Monday, August 25, 2014

Evidence From China PaleoProterozoic Plate Tectonics did NOT Shutdown

Early Paleoproterozoic (2.45–2.20 Ga) magmatic activity during the period of global magmatic shutdown: Implications for the crustal evolution of the southern North China Craton


Diwu et al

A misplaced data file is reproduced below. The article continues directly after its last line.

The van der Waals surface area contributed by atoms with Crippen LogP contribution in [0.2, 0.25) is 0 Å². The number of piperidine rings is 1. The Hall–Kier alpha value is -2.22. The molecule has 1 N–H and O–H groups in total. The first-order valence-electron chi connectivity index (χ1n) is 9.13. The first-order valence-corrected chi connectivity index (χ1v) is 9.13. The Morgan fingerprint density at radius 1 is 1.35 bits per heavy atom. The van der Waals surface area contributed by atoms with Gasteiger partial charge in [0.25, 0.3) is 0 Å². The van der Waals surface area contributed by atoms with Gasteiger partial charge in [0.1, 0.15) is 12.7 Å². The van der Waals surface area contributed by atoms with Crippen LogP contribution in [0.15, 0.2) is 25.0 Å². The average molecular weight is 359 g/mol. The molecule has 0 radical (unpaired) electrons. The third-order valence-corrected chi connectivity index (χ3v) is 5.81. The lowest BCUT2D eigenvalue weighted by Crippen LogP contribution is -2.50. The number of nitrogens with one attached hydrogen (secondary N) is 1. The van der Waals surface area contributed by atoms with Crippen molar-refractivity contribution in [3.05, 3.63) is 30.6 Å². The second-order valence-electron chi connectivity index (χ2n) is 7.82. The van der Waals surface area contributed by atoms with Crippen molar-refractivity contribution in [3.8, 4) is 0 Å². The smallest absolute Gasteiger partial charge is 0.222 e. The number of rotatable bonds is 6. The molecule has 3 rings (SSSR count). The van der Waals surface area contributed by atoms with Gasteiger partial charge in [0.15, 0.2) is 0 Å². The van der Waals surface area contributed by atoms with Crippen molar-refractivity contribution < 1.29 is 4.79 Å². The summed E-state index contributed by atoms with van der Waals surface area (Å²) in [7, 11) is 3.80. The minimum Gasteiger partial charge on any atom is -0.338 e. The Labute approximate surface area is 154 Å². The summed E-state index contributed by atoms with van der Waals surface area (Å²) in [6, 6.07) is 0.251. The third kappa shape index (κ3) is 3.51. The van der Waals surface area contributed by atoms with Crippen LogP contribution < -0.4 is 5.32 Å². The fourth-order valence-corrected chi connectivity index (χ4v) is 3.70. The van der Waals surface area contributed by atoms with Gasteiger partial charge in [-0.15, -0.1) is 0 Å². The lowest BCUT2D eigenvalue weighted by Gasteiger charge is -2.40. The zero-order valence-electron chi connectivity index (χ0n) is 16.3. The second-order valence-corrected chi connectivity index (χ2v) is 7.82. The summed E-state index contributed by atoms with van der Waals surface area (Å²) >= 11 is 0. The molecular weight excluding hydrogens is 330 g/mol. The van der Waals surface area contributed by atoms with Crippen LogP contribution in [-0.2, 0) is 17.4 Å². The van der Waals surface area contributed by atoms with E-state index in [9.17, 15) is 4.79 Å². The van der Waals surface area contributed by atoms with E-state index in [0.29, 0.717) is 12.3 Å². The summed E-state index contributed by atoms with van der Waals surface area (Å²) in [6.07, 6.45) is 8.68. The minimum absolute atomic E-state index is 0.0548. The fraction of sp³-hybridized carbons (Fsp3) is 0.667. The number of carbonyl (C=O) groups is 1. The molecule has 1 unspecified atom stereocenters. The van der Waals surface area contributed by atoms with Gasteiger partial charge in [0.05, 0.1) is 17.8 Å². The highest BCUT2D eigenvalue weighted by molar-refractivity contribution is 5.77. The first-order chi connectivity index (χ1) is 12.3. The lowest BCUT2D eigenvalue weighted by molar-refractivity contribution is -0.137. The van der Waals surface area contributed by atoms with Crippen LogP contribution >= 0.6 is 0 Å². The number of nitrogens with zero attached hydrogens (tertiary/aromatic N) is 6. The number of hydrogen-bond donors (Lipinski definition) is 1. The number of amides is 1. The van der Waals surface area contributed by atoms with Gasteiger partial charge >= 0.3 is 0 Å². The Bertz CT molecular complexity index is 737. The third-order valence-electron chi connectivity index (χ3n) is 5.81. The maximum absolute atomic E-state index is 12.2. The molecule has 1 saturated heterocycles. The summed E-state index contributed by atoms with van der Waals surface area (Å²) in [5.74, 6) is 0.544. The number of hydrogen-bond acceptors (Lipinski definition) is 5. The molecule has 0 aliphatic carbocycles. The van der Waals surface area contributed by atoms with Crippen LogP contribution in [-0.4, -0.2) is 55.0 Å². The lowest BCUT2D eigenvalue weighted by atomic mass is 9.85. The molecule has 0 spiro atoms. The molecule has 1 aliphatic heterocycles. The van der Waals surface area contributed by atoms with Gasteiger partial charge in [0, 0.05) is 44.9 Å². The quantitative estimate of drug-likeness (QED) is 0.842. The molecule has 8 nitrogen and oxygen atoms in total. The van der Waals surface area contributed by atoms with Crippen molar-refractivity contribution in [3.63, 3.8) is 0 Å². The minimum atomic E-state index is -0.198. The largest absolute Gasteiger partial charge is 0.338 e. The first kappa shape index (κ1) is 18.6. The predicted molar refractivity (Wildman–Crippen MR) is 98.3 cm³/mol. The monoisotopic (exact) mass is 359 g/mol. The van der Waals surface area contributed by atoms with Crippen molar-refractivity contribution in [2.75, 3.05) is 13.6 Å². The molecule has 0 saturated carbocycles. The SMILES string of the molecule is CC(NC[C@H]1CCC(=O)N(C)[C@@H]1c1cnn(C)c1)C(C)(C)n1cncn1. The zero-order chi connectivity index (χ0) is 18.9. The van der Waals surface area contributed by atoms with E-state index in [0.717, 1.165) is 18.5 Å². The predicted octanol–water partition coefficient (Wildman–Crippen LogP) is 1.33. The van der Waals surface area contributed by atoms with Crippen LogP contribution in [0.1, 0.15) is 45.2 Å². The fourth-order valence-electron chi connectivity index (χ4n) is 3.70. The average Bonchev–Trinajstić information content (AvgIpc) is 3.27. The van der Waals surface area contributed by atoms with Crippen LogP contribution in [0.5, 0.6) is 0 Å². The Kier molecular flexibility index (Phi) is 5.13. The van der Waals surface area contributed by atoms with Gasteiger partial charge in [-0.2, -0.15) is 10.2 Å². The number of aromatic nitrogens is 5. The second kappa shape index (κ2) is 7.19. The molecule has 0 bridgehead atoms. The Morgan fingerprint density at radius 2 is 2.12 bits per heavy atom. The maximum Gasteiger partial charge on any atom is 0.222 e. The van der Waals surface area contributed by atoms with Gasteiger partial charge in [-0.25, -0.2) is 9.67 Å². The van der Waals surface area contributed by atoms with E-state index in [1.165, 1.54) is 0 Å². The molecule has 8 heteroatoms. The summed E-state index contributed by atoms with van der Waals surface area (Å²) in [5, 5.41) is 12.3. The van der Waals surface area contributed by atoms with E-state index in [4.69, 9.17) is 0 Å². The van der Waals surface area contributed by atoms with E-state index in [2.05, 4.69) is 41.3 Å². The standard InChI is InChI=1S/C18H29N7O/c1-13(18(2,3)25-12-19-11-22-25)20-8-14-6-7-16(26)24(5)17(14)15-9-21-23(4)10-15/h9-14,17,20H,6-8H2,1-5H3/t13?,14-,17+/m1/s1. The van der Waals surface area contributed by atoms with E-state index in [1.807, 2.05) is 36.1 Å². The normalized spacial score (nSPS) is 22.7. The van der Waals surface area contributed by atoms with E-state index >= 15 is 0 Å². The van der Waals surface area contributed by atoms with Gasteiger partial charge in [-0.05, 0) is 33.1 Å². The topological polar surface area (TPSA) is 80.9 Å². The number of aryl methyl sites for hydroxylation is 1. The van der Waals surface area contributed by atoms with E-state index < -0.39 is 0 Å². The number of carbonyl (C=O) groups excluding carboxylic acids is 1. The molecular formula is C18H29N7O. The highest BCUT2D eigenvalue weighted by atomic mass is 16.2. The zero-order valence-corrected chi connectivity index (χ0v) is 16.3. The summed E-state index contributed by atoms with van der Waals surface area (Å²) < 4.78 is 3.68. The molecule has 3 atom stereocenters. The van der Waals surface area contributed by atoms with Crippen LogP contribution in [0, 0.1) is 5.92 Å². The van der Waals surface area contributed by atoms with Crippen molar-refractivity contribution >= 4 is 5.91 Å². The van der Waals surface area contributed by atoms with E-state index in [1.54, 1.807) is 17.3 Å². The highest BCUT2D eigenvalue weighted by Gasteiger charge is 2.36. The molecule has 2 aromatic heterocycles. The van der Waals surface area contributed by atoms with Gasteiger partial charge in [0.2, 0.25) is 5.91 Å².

A global database of zircon ages from both granitoids and detrital sediments shows an exceptionally and robust ages gap between 2.45 and 2.20 Ga. The early Paleoproterozoic magmatism dramatically decreased on the Earth, which was proposed to relate to the global plate tectonic shutdown. However, the available data indicate that 2.45–2.20 Ga magmatic rocks are widespread in the Taihua Complex during the quiet interval. The Taihua Complex is located in both the Lushan and Xiaoqinling areas along the southern segment North China Craton (NCC). The Complex is composed mainly of a gneiss series and the Khondalite-dominated supracrustal rock. The latter, occurs as a linear structural belt and was named the Khondalite Belt. The gneiss series in the Lushan area has an age of 2.85–2.72 Ga, whereas the Xiaoqinling region contains widespread tonalitic–trondhjemitic–granodioritic gneisses with ages of 2.45–2.20 Ga. Significant variation of Hf isotopes in zircons and whole-rock ɛNd(t) values suggest that these rocks were produced by variable mixing of a juvenile materials with older crust in an Andean-type continental margin arc or island arc setting. The depositional age of the sedimentary protoliths of the khondalite series can roughly constrained to between 2300 and 1970 Ma. It has been considered that they were deposited on a stable continental margin environment. The U–Pb dating of metamorphic zircons from the Taihua Complex suggest that the southern NCC underwent a polyphase tectonic evolution during the period 1.97–1.82 Ga, the peak metamorphism coeval with crustal thickening has occurred at ∼1.94 Ga.

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